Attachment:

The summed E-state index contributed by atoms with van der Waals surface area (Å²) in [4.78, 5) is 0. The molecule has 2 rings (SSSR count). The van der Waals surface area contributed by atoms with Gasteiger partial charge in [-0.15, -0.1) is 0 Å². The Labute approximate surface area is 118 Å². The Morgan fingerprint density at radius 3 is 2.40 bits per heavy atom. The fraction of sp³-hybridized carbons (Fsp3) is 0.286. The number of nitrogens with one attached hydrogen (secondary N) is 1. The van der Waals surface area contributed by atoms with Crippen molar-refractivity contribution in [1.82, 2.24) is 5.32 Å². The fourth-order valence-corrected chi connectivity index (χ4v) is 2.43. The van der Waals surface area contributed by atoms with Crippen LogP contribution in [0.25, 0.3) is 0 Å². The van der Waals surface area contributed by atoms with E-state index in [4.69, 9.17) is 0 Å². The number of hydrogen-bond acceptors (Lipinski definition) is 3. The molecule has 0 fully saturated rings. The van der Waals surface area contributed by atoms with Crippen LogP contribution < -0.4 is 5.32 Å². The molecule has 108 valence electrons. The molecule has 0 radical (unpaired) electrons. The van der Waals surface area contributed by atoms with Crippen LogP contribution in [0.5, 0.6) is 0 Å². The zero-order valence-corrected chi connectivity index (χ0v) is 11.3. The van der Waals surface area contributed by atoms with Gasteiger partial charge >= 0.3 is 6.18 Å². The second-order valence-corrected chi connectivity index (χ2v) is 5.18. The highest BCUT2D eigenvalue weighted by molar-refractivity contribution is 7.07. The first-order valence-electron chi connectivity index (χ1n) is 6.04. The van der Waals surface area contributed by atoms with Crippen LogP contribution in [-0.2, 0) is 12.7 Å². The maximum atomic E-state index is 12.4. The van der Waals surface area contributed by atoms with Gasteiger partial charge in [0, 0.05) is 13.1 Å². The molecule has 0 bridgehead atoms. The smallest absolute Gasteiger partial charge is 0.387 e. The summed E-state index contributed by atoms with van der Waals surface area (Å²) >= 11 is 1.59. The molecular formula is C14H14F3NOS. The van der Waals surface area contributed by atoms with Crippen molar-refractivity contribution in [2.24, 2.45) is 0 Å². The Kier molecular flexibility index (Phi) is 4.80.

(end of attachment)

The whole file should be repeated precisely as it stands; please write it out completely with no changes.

The summed E-state index contributed by atoms with van der Waals surface area (Å²) in [4.78, 5) is 0. The molecule has 2 rings (SSSR count). The van der Waals surface area contributed by atoms with Gasteiger partial charge in [-0.15, -0.1) is 0 Å². The Labute approximate surface area is 118 Å². The Morgan fingerprint density at radius 3 is 2.40 bits per heavy atom. The fraction of sp³-hybridized carbons (Fsp3) is 0.286. The number of nitrogens with one attached hydrogen (secondary N) is 1. The van der Waals surface area contributed by atoms with Crippen molar-refractivity contribution in [1.82, 2.24) is 5.32 Å². The fourth-order valence-corrected chi connectivity index (χ4v) is 2.43. The van der Waals surface area contributed by atoms with Crippen LogP contribution in [0.25, 0.3) is 0 Å². The van der Waals surface area contributed by atoms with E-state index in [4.69, 9.17) is 0 Å². The number of hydrogen-bond acceptors (Lipinski definition) is 3. The molecule has 0 fully saturated rings. The van der Waals surface area contributed by atoms with Crippen LogP contribution < -0.4 is 5.32 Å². The molecule has 108 valence electrons. The molecule has 0 radical (unpaired) electrons. The van der Waals surface area contributed by atoms with Crippen LogP contribution in [0.5, 0.6) is 0 Å². The zero-order valence-corrected chi connectivity index (χ0v) is 11.3. The van der Waals surface area contributed by atoms with Gasteiger partial charge >= 0.3 is 6.18 Å². The second-order valence-corrected chi connectivity index (χ2v) is 5.18. The highest BCUT2D eigenvalue weighted by molar-refractivity contribution is 7.07. The first-order valence-electron chi connectivity index (χ1n) is 6.04. The van der Waals surface area contributed by atoms with Crippen LogP contribution in [-0.2, 0) is 12.7 Å². The maximum atomic E-state index is 12.4. The van der Waals surface area contributed by atoms with Gasteiger partial charge in [0, 0.05) is 13.1 Å². The molecule has 0 bridgehead atoms. The smallest absolute Gasteiger partial charge is 0.387 e. The summed E-state index contributed by atoms with van der Waals surface area (Å²) >= 11 is 1.59. The molecular formula is C14H14F3NOS. The van der Waals surface area contributed by atoms with Crippen molar-refractivity contribution in [2.24, 2.45) is 0 Å². The Kier molecular flexibility index (Phi) is 4.80.